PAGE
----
Nasa halts moon rocket fuelling ahead of second launch attempt

Nasa has halted the operation to fuel its new moon rocket after a hazardous leak was detected hours before lift-off.

or the second time this week, the launch team began loading fuel into the 322ft rocket, the most powerful ever built by Nasa, on Saturday morning.

Monday’s lift-off attempt was halted by an engine sensor fault and leaking fuel.

As the sun rose at Kennedy Space Centre in Florida on Saturday, an over-pressure alarm sounded and the fuelling operation was briefly halted, but no damage occurred and the effort resumed, Nasa’s Launch Control reported.

But minutes later, hydrogen fuel began leaking from the engine section at the bottom of the rocket. Nasa halted the operation, while engineers scrambled to plug what was believed to be a gap around a seal.


Monday’s attempted launch had to be abandoned (Brynn Anderson/AP)

The countdown clocks continued ticking towards an afternoon lift-off – Nasa has two hours from 2.17pm local time (7.17pm in the UK) to get the rocket off.

Nasa wants to send the crew capsule on top of the rocket around the moon, pushing it to the limit before astronauts get on the next flight.

If the five-week demo with test dummies succeeds, astronauts could fly around the moon in 2024 and land on it in 2025. People last walked on the moon 50 years ago.

Forecasters expect generally favourable weather at Kennedy Space Centre, especially towards the end of the two-hour launch window.

On Monday, a sensor indicated one of the four engines was too warm, but engineers later verified it actually was cold enough.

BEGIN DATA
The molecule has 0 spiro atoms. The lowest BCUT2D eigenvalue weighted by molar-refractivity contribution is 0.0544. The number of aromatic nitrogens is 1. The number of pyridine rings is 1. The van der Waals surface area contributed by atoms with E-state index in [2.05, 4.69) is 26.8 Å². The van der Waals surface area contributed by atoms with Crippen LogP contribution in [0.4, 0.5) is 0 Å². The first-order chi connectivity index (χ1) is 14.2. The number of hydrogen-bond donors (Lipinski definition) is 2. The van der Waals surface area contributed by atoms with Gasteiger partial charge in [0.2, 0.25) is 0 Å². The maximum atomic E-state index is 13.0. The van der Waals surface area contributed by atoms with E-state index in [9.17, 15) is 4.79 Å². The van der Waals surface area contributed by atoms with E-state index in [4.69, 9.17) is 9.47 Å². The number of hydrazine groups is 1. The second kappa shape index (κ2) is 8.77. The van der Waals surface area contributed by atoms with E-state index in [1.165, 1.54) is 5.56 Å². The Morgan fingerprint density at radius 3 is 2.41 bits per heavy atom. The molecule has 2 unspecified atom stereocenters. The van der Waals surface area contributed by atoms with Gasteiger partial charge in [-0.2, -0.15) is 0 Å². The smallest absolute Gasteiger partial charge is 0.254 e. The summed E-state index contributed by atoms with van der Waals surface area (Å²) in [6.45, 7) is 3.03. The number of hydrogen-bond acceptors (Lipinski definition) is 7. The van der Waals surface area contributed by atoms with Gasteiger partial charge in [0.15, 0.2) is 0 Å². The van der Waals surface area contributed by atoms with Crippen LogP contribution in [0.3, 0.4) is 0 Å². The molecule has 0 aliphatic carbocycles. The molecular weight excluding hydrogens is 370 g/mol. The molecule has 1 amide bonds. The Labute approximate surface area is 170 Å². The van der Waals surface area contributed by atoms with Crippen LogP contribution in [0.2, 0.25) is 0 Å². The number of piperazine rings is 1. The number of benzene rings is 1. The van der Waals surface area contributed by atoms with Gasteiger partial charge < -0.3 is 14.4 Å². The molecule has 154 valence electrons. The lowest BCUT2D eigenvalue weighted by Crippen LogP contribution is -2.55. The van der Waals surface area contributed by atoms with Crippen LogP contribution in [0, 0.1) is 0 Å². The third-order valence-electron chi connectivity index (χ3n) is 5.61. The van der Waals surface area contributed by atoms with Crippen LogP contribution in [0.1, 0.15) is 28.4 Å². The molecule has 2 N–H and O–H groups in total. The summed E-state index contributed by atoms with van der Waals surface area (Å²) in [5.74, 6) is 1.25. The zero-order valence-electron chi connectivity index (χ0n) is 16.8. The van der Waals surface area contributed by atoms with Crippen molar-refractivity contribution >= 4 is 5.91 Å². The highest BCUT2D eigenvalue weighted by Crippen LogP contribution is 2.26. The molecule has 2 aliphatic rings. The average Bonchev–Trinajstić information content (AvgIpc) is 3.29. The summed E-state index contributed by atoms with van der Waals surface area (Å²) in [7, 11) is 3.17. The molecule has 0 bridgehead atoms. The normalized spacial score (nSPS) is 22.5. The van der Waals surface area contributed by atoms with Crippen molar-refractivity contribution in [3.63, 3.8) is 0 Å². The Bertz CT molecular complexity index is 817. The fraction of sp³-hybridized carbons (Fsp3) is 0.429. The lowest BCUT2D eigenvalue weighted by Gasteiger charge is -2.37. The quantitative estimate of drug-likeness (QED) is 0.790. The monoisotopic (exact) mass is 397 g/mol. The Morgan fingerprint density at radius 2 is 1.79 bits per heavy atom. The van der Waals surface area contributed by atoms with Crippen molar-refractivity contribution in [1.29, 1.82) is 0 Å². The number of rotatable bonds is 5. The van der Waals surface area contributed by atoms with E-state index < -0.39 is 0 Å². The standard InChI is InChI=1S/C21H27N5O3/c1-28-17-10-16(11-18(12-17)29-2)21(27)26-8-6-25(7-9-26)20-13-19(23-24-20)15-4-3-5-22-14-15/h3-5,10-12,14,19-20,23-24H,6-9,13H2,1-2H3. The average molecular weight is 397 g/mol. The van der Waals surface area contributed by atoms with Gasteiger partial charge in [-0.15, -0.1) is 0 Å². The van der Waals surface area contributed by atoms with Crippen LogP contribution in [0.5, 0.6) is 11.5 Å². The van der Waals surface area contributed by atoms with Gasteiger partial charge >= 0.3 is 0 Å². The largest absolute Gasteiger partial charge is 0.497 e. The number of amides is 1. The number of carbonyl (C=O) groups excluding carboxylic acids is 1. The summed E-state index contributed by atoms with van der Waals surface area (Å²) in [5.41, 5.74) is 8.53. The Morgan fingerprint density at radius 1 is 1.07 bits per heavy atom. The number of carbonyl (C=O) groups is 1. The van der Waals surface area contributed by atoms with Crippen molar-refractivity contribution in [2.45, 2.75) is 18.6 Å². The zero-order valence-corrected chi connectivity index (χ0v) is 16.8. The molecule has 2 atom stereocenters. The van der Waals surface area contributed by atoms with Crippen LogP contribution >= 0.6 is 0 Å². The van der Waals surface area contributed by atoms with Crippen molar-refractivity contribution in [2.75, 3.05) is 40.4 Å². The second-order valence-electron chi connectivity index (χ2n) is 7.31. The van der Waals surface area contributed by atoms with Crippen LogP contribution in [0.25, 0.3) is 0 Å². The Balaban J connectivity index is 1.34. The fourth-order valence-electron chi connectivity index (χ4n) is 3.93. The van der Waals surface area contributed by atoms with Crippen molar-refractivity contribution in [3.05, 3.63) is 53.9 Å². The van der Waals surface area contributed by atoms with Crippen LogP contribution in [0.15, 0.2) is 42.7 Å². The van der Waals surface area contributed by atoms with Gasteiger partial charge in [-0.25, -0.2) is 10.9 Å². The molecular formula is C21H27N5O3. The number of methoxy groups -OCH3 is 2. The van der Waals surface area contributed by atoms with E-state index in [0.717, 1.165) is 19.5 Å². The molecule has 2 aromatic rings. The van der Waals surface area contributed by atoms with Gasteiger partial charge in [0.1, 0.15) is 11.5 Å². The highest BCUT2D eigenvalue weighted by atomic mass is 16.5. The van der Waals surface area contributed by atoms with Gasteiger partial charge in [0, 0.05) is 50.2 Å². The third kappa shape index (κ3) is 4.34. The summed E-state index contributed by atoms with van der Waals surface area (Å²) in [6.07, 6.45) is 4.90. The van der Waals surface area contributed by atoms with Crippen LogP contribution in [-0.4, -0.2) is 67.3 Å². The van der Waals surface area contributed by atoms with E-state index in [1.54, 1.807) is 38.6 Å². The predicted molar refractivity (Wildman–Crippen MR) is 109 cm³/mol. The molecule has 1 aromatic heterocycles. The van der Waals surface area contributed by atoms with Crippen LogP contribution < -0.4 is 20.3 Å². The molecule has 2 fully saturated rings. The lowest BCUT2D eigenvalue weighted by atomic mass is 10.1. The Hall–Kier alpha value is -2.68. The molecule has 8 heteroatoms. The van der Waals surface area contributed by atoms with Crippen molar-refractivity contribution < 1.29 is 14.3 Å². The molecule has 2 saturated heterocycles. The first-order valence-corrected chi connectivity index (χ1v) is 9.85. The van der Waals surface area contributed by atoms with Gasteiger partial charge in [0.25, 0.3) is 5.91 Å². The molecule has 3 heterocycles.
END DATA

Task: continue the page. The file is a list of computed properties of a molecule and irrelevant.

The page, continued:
The launch team plan to ignore the faulty sensor this time around and rely on other instruments to ensure each main engine is properly chilled.


Photographers set up remote cameras the rocket ahead of lift-off (Chris O’Meara/AP)

Before igniting, the main engines need to be as frigid as the liquid hydrogen fuel flowing into them at minus 250C. If not, the resulting damage could lead to an abrupt engine shutdown and aborted flight.

Mission managers accepted the additional risk posed by the engine issue as well as a separate problem: cracks in the rocket’s insulating foam. But they acknowledged other problems could prompt yet another delay.

That has not stopped thousands flocking to the coast to see the Space Launch System rocket soar. Local authorities expect massive crowds because of the long Labour Day holiday weekend.

The 4.1 billion US dollar (£3.5 billion) test flight is the first step in Nasa’s Artemis programme of renewed lunar exploration, named after the twin sister of Apollo in Greek mythology.

Twelve astronauts walked on the moon during the Apollo programme, the last time in 1972.

Artemis – years behind schedule and billions over budget – aims to establish a sustained human presence on the moon, with crews eventually spending weeks at a time there. It is considered a training ground for Mars.

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